The Psalter as Living and Dynamic

I've posted a few times on the Psalter in the last week or so, noting how the psalms were written and slowly collected somewhere between the period 1400 and 400 BCE, give or take.  This might be sort of a new concept for many Christians, but rather than detract from our view of Scripture it… Continue reading The Psalter as Living and Dynamic

More Machen

The church today is facing something similar to what Machen faced less than 100 years ago: Jesus divorced from Scripture, history, and the church.  We saw it a few days back in Deepak Chopra's "third Jesus."  Deepak's jesus used scented lotions and came so we could realize our inner potential, so we might find self-actualization… Continue reading More Machen

Frei on Precritical Biblical Interpretation

I've been reading Hans Frei, The Eclipse of Biblical Narrative (New York: Yale, 1974) for the past few weeks.  This book is quite deep and thick and rich - I know for sure I'm only tracking with the main points that Frei is making.  I enjoy it, but it's going to take one or two… Continue reading Frei on Precritical Biblical Interpretation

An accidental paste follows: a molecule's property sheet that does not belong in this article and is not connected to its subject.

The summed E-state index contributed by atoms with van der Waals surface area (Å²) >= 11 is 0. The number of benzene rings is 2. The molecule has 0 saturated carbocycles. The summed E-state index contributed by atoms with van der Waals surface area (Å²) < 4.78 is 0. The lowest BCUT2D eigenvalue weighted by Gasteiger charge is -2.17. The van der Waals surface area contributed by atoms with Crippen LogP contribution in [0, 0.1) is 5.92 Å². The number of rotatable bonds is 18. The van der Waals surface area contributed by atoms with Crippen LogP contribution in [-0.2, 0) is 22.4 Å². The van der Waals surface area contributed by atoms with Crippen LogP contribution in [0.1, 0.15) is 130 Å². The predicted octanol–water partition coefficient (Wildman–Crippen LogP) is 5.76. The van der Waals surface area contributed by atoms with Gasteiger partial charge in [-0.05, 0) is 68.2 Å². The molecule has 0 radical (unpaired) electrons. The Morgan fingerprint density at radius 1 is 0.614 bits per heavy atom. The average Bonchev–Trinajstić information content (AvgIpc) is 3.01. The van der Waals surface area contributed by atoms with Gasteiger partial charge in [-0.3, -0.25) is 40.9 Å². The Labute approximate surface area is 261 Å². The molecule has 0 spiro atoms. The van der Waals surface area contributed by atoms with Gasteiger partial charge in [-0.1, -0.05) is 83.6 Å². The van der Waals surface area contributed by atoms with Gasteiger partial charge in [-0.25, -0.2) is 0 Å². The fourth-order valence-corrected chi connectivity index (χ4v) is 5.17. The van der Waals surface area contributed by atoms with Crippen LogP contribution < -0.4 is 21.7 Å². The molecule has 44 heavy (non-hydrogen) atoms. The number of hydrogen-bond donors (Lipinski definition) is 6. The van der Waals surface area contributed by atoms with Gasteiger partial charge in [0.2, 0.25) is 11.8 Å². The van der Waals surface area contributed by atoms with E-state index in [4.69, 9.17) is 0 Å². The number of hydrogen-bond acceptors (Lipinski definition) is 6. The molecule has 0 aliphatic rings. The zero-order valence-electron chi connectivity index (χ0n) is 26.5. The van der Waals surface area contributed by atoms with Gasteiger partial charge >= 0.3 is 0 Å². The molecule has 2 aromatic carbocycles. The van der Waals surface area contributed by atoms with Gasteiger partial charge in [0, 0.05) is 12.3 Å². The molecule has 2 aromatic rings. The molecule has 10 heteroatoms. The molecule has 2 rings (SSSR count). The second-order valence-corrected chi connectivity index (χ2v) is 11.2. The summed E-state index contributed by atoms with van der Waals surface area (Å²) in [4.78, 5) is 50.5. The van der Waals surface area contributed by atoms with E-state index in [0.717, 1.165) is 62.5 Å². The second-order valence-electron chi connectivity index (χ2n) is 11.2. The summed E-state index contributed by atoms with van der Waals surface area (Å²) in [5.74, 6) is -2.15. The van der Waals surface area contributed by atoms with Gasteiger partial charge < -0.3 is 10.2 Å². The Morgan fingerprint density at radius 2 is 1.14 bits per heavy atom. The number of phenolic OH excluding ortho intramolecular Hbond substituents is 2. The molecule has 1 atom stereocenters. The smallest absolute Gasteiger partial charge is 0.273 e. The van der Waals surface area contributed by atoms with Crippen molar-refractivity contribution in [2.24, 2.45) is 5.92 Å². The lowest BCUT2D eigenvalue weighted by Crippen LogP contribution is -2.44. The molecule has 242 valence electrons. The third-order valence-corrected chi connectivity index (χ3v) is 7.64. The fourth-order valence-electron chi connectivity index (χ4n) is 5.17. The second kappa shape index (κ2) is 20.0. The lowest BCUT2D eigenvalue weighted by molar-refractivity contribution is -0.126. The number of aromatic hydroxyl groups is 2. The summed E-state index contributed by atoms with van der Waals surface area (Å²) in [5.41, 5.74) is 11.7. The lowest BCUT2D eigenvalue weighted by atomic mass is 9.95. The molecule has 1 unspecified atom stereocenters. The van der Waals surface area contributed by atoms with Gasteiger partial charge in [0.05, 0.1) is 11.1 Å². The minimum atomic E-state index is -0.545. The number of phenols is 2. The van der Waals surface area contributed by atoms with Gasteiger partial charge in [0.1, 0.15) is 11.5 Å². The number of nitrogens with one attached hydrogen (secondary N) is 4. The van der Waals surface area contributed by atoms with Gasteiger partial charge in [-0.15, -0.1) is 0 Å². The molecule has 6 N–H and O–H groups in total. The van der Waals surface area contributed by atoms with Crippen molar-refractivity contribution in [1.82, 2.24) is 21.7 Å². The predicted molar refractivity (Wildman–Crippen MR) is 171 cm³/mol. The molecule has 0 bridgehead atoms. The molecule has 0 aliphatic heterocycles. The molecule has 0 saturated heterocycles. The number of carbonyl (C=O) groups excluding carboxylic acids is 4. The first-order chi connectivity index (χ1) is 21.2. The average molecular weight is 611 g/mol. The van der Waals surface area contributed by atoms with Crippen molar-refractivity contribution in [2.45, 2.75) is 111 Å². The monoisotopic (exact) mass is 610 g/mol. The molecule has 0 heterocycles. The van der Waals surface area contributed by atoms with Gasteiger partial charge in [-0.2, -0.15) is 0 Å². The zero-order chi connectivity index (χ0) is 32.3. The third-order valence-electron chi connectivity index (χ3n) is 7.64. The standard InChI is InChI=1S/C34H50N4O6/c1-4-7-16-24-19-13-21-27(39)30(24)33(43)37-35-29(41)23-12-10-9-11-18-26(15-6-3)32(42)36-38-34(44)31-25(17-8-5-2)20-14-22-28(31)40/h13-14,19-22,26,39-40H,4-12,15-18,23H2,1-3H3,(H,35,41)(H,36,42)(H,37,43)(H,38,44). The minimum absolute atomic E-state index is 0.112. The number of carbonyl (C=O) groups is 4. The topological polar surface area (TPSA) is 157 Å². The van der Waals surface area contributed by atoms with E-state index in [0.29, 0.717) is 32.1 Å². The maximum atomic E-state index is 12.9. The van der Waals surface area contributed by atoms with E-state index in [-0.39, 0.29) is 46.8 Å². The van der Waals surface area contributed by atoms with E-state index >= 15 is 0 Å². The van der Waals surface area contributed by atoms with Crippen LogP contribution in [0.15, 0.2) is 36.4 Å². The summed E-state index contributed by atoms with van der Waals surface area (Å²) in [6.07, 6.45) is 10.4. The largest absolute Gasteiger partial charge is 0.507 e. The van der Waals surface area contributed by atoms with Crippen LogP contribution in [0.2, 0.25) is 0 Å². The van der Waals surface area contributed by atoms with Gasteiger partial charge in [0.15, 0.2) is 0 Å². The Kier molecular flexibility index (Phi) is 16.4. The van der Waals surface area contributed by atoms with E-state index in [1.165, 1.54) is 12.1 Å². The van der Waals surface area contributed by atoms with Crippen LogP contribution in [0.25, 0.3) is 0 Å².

Prose and Poetry or Narrative Prologues and Poetic Epilogues

Some OT scholars make hay with the seeming discrepancies between Exodus 14 (the exodus narrative proper) and Exodus 15 (the poetic or hymnic reflection on the exodus).  For example, they discuss the history, authorship, and date of the two chapters.  It is true: on close reading of the two texts, one can see some differences… Continue reading Prose and Poetry or Narrative Prologues and Poetic Epilogues

Puritans, Reformed Scholasticism, and Text Criticism

Puritan and Reformed Scholasticism was "built on" an intense, scholarly, detailed, and humble study of the Scriptures - including original languages and semitic studies. The Reformed scholastics were not opposed to early textual criticism - what we may call "lower" criticism as opposed to "higher" criticism. Actually, the scholastics did massive textual and critical work.… Continue reading Puritans, Reformed Scholasticism, and Text Criticism